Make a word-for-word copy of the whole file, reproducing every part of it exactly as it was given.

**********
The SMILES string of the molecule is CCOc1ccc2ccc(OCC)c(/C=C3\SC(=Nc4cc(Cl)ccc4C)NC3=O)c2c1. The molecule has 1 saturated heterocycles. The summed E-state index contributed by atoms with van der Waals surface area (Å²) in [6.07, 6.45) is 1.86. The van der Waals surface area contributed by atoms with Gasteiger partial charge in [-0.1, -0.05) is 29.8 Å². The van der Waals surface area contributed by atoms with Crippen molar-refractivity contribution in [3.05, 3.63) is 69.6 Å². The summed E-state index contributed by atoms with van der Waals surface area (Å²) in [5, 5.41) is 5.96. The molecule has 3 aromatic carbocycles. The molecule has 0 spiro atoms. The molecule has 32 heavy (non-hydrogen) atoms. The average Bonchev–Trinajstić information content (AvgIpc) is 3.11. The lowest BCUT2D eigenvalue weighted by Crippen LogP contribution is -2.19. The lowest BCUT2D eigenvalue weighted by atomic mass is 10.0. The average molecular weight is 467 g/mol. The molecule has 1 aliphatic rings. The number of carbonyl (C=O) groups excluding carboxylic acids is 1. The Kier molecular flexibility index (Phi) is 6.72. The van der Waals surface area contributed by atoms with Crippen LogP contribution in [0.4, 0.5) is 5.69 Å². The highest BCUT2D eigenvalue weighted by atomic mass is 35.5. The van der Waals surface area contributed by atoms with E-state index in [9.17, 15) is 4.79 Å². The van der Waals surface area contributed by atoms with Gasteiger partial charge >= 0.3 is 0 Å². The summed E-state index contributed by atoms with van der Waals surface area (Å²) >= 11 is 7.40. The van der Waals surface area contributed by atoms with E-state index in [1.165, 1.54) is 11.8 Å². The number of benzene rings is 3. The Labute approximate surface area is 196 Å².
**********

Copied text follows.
The SMILES string of the molecule is CCOc1ccc2ccc(OCC)c(/C=C3\SC(=Nc4cc(Cl)ccc4C)NC3=O)c2c1. The molecule has 1 saturated heterocycles. The summed E-state index contributed by atoms with van der Waals surface area (Å²) in [6.07, 6.45) is 1.86. The van der Waals surface area contributed by atoms with Gasteiger partial charge in [-0.1, -0.05) is 29.8 Å². The van der Waals surface area contributed by atoms with Crippen molar-refractivity contribution in [3.05, 3.63) is 69.6 Å². The summed E-state index contributed by atoms with van der Waals surface area (Å²) in [5, 5.41) is 5.96. The molecule has 3 aromatic carbocycles. The molecule has 0 spiro atoms. The molecule has 32 heavy (non-hydrogen) atoms. The average Bonchev–Trinajstić information content (AvgIpc) is 3.11. The lowest BCUT2D eigenvalue weighted by Crippen LogP contribution is -2.19. The lowest BCUT2D eigenvalue weighted by atomic mass is 10.0. The average molecular weight is 467 g/mol. The molecule has 1 aliphatic rings. The number of carbonyl (C=O) groups excluding carboxylic acids is 1. The Kier molecular flexibility index (Phi) is 6.72. The van der Waals surface area contributed by atoms with Crippen LogP contribution in [0.4, 0.5) is 5.69 Å². The highest BCUT2D eigenvalue weighted by atomic mass is 35.5. The van der Waals surface area contributed by atoms with E-state index in [9.17, 15) is 4.79 Å². The van der Waals surface area contributed by atoms with Gasteiger partial charge >= 0.3 is 0 Å². The summed E-state index contributed by atoms with van der Waals surface area (Å²) >= 11 is 7.40. The van der Waals surface area contributed by atoms with E-state index in [1.165, 1.54) is 11.8 Å². The number of benzene rings is 3. The Labute approximate surface area is 196 Å².